And here we are today, one dead girl with a wakeup call to all of us: One wrong move on Cyberspace can kill you.
When we were kids, we made so many dumb mistakes -- all part of growing up. But now, kids' mistakes are publicized -- a lesson is not simply learned; rather a lesson becomes life-changing, life-following, and in extreme cases, life-destroying.
It's up to us, as parents, to step in. We can't bring Amanda back. But show your kids, if they haven't already seen it already, her message. She speaks their language. If you have daughters -- middle schoolers -- teenagers -- make them watch this. If you have sons, make them watch this. If you have pull in YOUR school, start pulling -- and get this video shown and discussed.
Speak to your kids NOW in straight terms about Facebook predators who are experts at manipulating young girls, with words that they want to hear -- You're so pretty. You should model. You have such a great body ... Discuss in hard terms the ramifications of Luring and Lying. Don't hold back.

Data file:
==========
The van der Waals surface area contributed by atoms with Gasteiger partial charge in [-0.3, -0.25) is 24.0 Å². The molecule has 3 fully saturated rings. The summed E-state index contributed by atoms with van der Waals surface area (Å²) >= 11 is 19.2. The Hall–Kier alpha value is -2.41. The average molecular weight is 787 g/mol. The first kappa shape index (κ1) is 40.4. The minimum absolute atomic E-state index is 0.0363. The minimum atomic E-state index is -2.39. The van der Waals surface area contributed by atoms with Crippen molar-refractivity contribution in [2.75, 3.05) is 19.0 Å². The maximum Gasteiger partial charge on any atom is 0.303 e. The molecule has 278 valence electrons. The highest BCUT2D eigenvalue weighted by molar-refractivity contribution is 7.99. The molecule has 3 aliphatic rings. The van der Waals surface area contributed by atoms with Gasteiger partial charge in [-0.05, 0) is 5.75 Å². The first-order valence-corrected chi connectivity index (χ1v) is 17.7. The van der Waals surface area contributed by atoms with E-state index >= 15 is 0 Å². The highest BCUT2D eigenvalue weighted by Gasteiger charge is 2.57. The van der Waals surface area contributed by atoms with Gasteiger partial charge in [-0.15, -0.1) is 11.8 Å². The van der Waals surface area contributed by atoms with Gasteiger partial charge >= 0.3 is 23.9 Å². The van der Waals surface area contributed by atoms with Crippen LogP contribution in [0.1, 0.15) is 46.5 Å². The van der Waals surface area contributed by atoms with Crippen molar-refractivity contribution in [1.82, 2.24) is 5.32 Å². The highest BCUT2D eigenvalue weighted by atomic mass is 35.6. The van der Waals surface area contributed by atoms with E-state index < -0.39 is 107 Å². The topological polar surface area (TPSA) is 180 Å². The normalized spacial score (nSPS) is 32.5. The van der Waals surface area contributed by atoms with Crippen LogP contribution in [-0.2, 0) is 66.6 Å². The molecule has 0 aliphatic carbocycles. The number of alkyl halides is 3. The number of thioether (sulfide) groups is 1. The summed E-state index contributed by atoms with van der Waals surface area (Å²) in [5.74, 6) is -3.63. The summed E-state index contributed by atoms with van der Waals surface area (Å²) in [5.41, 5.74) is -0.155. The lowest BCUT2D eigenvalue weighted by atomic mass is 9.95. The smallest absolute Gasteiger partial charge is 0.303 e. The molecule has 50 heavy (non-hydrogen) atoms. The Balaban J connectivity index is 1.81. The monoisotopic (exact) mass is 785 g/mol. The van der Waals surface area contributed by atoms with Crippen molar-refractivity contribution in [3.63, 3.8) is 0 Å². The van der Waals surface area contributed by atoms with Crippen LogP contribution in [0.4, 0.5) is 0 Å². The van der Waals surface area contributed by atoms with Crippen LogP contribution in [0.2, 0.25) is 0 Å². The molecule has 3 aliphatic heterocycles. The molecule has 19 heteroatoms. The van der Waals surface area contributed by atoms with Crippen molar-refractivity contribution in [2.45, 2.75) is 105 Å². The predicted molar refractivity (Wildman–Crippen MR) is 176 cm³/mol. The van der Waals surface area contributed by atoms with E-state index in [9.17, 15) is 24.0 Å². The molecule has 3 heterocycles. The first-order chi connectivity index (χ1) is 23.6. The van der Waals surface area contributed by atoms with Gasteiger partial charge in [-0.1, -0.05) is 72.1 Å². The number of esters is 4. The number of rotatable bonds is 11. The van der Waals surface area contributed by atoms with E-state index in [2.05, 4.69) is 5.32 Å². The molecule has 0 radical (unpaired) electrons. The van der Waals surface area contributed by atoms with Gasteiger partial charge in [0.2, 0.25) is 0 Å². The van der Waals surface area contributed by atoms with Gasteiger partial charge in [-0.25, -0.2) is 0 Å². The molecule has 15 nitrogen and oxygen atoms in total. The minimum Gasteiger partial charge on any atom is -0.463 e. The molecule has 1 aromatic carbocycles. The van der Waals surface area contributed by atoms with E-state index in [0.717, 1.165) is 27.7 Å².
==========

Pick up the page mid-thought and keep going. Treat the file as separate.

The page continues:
Talk to your boys about the responsibility they have if a topless shot of a girl comes their way. And don't be naive, they do. Show them consequences. Tell your son to imagine what if that girl was his sister or his cousin ... explain what his role in spreading that photo might do to that girl's life.
It's tough talk, I know. But tough times demand it.
The Internet is bigger, faster, smarter, than we are. But what it does not have that we do is the Human Touch. What it does not have is reminders to our kids, that no matter what is Out There, we, Your Parents, are a safe place.
We teach our preschoolers about Stranger Danger. What lurks in dark places on the Internet IS Stranger Danger: The Sequel. Teach it.
It's too late for Amanda Todd. But in her death, she gave us an education of what can happen... She gave us a gift: Open it, share it, remember her message.
Lisa Barr is the editor of GIRLilla Warfare: A Mom's Guide to Surviving the Suburban Jungle (www.girlillawarfare.com) and the author of FUGITIVE COLORS (available on Amazon).